Most drugs have been found to be excreted in human breast milk. Usually when the drug is taken in therapeutic amounts for short periods of time by the mother, the levels of the drug in breast milk are sufficiently low to be of little hazard to the infant. However, is a breast-feeding infant should become ill or fail to thrive and the morbidity cannot be explained, one of the following should be done: 1. Discontinue the drug. 2. Discontinue breast feeding. Frequently this can be accomplished on a temporary basis with the mother pumping her breasts to maintain lactation while the response of the infant is monitored. 3. Collect maternal plasma, breast milk, and infant plasma samples for drug assay. In situations in which this can be accomplished, it may be possible to incriminate (or exonerate) a drug or one of its metabolites as the source of the morbidity on the basis of the amounts of drug found in the milk or the infant's plasma. As tedious and impractical as this approach may seem, it would eventually lead to the accumulation of a reasonable amount of data from which could be drawn sensible conclusions about the effect of drugs on the breast-fed infant.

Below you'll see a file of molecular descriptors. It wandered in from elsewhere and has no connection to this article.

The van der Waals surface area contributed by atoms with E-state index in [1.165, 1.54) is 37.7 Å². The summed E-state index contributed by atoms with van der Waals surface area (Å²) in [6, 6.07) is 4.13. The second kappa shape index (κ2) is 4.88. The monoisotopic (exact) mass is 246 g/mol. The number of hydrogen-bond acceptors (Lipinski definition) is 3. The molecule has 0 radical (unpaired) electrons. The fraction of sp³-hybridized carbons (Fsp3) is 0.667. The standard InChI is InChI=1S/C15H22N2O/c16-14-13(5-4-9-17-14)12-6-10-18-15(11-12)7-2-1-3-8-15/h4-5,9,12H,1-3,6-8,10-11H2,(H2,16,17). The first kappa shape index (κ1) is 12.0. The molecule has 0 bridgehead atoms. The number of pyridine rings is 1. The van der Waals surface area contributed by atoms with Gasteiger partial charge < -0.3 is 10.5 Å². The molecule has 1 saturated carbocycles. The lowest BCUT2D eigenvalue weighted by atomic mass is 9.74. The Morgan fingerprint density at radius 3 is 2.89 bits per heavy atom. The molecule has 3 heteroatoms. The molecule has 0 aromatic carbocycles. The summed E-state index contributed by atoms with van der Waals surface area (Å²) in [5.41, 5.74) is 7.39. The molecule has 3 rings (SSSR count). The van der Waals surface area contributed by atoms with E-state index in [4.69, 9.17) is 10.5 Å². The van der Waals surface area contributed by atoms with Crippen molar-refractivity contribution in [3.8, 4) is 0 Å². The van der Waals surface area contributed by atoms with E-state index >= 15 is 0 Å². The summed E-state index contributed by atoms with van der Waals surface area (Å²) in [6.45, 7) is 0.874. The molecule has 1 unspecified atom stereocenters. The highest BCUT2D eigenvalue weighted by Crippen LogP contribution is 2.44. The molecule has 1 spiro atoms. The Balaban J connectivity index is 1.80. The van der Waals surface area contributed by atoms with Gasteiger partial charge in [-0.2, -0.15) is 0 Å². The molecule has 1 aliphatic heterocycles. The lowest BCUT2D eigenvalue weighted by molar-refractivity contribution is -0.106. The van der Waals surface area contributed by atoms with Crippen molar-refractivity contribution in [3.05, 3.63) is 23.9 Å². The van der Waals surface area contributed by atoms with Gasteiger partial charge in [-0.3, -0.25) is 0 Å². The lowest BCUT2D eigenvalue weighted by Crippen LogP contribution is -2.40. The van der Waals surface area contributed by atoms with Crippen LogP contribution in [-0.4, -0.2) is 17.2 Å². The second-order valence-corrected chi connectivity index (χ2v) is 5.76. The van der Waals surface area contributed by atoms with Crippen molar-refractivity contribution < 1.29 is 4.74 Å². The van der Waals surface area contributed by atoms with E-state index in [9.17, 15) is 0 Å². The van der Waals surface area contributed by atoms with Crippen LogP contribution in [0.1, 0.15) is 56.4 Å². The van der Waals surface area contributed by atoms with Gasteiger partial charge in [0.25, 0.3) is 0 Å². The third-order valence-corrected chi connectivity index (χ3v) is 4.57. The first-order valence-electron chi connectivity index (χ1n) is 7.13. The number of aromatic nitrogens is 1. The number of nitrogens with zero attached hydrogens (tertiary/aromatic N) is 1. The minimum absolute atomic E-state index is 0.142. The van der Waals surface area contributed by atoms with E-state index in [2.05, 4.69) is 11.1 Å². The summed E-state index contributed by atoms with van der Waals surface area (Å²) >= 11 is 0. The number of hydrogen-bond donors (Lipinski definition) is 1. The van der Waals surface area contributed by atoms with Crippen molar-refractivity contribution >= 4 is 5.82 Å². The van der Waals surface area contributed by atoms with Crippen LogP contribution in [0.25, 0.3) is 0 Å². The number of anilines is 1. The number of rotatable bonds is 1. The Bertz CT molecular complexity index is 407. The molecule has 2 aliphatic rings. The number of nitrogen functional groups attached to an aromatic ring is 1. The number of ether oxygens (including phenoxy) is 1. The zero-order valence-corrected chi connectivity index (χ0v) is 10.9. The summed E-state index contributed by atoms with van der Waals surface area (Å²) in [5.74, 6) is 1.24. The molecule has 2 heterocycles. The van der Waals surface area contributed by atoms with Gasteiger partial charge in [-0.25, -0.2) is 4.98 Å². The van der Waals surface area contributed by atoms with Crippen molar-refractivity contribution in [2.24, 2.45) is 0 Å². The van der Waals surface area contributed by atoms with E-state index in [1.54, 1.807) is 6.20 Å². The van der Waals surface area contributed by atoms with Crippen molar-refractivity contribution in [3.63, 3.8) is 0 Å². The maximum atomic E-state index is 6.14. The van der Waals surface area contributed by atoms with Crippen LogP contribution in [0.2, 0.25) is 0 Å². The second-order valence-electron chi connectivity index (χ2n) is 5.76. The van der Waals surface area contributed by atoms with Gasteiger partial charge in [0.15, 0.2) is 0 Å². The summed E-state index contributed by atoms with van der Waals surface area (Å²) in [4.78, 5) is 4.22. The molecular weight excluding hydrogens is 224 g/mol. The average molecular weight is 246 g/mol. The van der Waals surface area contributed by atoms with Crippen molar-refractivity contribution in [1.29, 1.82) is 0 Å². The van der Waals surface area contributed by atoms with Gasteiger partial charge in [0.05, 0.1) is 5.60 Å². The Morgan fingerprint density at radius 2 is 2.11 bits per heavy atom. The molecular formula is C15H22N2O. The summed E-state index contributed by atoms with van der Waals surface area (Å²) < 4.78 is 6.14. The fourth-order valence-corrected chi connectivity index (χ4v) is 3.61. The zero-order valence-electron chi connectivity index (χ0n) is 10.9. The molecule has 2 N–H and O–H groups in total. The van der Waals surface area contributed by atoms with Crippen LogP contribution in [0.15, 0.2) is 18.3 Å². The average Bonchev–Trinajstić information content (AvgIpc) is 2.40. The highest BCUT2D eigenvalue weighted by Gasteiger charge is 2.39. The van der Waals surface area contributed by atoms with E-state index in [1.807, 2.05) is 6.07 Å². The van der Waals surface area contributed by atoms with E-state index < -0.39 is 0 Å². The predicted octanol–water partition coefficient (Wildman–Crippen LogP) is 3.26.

PIP: The increasing prevalence of breastfeeding along with the frequency of pregnancies in females with chronic medical conditions have increased the number of patients who face possible harmful effects on the newborn of medication excreted in breast milk. Guidelines are provided for patients and practitioners in order to make reasonable judgments in these situations. Mothers who are nursing should not be given medications unless there is convincing evidence that the drug will benefit the condition for which it is being prescribed. Deterioration of the mother's health in either an acute or chronic illness will prove more detrimental to breastfeeding than will the effect of most medical treatments of her condition. The pharamcokinetics of most drugs ingested by breastfeeding women are such that administration of the drug at or immediately following the infant nurses will result in the lowest amount of drug in the milk at the subsequent feeding. The amount of a drug or its metabolite that enters the breast milk is dependent upon the extent to which the substance is ionized, lipid soluble, and bound to plasma proteins. Generally, drugs known to be extensively protein bound are excreted in breast milk to a lesser extent than drugs that are poorly bound to plasma proteins. Drugs that may have an adverse effect on lactation include oral contraceptive steroids, ergot derivatives, and pyridoxine (vitamin B6). Drugs that may have an adverse effect when ingested by a breastfed infant include cyclophosphamide, chloramphenicol, metronidazole, nitrofurantoin, antithyroid drugs, psychotropic drugs, and radiopharmaceuticals.